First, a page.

Federal outlays are payments made by the government for goods, services, or property and include the issuance of bonds and interest payments on coupons. In The Budget of the United States Government: Historical Tables Fiscal Year 2005, statistics on federal spending since the 1960s show that budget priorities can change significantly over time. According to "Outlays by Function and Subfunction 1962–2009," national defense spending in 1962 totaled $52.3 billion, approximately 49% of the $106.8 billion in total federal outlays that year. Spending for education and social services in 1962 equaled $1.2 billion (about 1% of outlays), and Social Security spending reached $14.4 billion (13.5% of outlays). At $6.9 billion, net interest on Treasury debt securities amounted to 6.5% of total federal outlays in 1962. By 2003, defense spending, at $404.9 billion, comprised only 18.8% of the $2.2 trillion in federal expenditures. Spending for education and social services in 2003 had increased to $82.6 billion (3.8% of outlays), and Social Security expenditures, at $474.7 billion, had risen to 22% of federal outlays. Net interest on Treasury debt securities had risen to $236.6 billion, 11% of all government expenditures.
When the government spends more money than it takes in, the difference is known as the "budget deficit." According to the Monthly Treasury Statement (February 2005) released by the Financial Management Service (FMS) of the Department of Treasury, during fiscal year 2004 the federal government took in nearly $1.9 trillion and spent almost $2.3 trillion, leading to a budget deficit of approximately $412 billion. "Profile of the Economy" (Office of Macroeconomic Analysis, Treasury Bulletin, March 2005) indicated that the 2004 budget deficit was $34 billion more than the deficit during the previous fiscal year.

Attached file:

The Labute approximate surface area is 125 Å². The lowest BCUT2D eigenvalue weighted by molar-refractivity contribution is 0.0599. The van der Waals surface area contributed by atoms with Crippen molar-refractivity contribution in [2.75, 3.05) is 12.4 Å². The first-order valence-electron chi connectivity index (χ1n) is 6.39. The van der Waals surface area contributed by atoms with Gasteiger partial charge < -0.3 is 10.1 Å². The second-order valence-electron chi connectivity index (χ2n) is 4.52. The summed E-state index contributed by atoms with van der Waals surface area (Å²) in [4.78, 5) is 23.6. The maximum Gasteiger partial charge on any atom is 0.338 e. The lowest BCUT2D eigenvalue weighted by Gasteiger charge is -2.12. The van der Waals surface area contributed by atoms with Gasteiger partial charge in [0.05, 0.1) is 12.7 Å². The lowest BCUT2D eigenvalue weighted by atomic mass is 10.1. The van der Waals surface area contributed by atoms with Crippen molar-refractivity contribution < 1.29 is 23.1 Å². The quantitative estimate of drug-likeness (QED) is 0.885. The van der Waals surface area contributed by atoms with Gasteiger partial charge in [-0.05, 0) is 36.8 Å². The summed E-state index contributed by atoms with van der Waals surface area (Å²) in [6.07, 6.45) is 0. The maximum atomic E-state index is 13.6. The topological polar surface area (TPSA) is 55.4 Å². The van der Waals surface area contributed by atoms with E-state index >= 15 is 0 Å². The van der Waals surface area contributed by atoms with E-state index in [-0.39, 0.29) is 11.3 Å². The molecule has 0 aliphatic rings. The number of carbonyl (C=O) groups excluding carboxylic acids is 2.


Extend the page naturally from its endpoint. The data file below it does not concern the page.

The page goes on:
In The Budget and Economic Outlook the CBO reported that the budget deficit in 2004 equaled 3.5% of the GDP for that year. This was the highest deficit since 1993, when it was 3.8%. Since the 1960s the federal government has operated with a budget surplus only four times: 1998 (0.8% of GDP), 1999 (1.4%), 2000 (2.5%), and 2001 (1.3%). Over the twenty-year period 1985 through 2004, the federal government averaged an annual deficit of 2.19% of GDP. For fiscal year 2005 the federal budget projected an increase of $15 billion in the budget deficit but then anticipated reducing the deficit to $207 billion by fiscal year 2010. The Bush administration maintained that lowering tax rates would stimulate economic activity and lead to increased federal revenue. Administration officials asserted that when combined with reduced government spending, the higher revenue amounts would reduce the budget deficit by half, a contention disputed by many economists.